However, if some venerable evangelical leader, usually with a broad network, wanted to say something in the magazine and yet wasn’t a good writer, we welcomed him or her with open arms nonetheless.  We did this whether the leader in question was white, black, Asian, Hispanic, Democrat, Republican, Libertarian, or whatever. And we worked with this leader—and sometimes it took lots of work–to make the piece publishable, if not excellent journalistically.  Why?  Because we valued the network or perspective this person represented, that is, we wanted to be seen as a magazine that was interested in that network or who included those who held that opinion.  In other words, having a strong network or having a certain life experience or having a unique perspective trumped journalistic excellence, as such, in those cases.

When it came to hiring staff, we were more consistent. None of those things were considered nearly as valuable as the ability to report and write and edit English prose of a certain journalistic style–that used by many of the elite publications of America.  And we expected them to be efficient at doing this—”excellence on demand” is how one editor put it.  Make no mistake, these are valuable skills, and when in the hands of talented journalists, it makes the world a better place.  So we never hired anyone of any ethic group or demographic—including white leaders—if they didn’t show journalistic excellence. To be frank, it was often due to economic pressures: we believed we could not afford to take the time or trouble to spend months training them journalistically—we had a magazine to get out, both monthly and daily. So we wanted talented people who could hit their keyboards running.

Does this mean that there really are not highly qualified minority journalist candidates?  Of course not. To take examples just from the African American community, note the number of superior journalists and writers at major media today–Eugene Robinson (Washington Post), Thomas Sowell (academic), Clarence Page (Chicago Tribune), Ta Nehisi Coates (writer), just to begin with. But for various reasons too complex to go into, talented African American journalists have usually had little interest in applying to CT (fortunately there have been some stellar exceptions).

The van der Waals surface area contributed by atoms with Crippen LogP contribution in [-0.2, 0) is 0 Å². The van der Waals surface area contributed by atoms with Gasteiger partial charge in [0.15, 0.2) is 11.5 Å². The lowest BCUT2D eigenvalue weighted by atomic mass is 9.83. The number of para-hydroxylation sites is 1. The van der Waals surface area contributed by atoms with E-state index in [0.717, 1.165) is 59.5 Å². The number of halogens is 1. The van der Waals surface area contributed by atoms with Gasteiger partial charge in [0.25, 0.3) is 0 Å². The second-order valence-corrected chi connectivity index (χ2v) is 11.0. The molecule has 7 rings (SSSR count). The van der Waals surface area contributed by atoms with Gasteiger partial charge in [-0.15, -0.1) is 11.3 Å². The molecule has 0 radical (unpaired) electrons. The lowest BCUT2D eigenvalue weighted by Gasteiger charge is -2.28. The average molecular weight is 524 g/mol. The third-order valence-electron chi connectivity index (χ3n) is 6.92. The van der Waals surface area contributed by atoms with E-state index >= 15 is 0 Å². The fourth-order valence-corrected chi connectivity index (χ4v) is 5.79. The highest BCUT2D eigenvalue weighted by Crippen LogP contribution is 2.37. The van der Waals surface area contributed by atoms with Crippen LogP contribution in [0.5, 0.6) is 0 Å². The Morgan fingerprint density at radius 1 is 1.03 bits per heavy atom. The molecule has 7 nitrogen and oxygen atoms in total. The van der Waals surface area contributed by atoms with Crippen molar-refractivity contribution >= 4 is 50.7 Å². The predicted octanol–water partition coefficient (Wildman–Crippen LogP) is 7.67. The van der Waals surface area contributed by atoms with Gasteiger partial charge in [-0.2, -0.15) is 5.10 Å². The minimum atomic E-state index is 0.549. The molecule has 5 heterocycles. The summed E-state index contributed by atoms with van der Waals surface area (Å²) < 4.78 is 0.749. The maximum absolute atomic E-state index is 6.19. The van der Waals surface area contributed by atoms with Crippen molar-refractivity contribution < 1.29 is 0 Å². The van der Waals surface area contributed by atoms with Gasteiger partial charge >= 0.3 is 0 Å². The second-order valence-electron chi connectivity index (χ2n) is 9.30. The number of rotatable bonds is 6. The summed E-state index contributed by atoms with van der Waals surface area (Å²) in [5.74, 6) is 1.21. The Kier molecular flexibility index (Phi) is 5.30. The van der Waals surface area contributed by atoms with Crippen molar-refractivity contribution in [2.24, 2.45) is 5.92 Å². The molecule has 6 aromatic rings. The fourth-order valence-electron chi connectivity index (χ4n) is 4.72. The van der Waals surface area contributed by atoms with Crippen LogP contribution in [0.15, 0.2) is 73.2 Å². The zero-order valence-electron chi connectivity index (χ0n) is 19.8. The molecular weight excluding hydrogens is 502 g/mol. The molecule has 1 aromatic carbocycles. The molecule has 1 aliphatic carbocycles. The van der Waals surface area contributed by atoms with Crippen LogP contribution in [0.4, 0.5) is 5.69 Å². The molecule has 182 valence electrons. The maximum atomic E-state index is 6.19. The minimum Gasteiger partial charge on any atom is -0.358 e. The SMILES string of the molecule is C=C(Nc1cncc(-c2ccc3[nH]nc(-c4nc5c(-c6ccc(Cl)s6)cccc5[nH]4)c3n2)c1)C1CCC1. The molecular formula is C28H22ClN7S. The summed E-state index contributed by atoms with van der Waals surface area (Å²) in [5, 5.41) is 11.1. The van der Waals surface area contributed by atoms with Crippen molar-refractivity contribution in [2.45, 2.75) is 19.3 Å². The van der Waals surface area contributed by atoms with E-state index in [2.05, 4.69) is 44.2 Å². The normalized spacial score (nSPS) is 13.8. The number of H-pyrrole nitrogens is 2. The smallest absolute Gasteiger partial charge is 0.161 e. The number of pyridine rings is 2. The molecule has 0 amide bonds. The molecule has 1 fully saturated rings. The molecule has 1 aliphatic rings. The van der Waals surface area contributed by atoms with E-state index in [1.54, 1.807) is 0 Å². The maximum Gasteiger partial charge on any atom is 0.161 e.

I suspect this phenomenon can be found in many disciplines and fields, and it is often economic pressures for “excellence on demand” that make organizations so impatient in their hiring.  It’s the rare organization that will set aside a few spots for people they will patiently train up.  And yet it’s also the rare organization that doesn’t have a “good-old-boy network” that it looks to from time to time. One can understand the charges of hypocrisy when an organization proclaims its pure pursuit of excellence while making exceptions for its preferred demographic.

Ongoing Tension of Values

So, as the examples of music and math suggest, some in the U.S. now argue that the traditional criteria of excellence in many fields needs to be bracketed immediately for the sake of diversity, or one might say, to pursue excellence in diversity.  As I said, I recognize that humane values must sometimes trump excellence and efficiency, no matter the dictates of the economy—so I get it.

Fortunately, we’ve already made diversity a crucial criterion in many fields, certainly in television, movies, and the stage. Excellence now often demands that no visual production can be considered so if its cast is not diverse—even if the production is set in a historical period when only whites played significant roles. Thus the genius of the musical Hamilton, whose cast is a perfect example of this trend, in which black actors play key white leaders during America’s founding era.

The question now is: how many other fields should diversity be the reigning criteria?  Classical music?  Math? I could see an argument for the first (though I would finally demur), but not at all not for the second.  For journalism, yes, but not for medicine.  And so forth.  But the issue is not the mindless junking of excellence—as some conservative minds see it.  And race as such is not  the only issue at play, as some liberals would have it. There is something deep within us that respects Enlightenment assumptions as true and good, and something there that longs for human values to check the brutal coarseness of our excellent efficiencies and to name our hypocrisies. In short, we have two goods fighting with one another, which is why this debate will not be settled anytime soon.

[Photo by Sharon McCutcheon on Unsplash]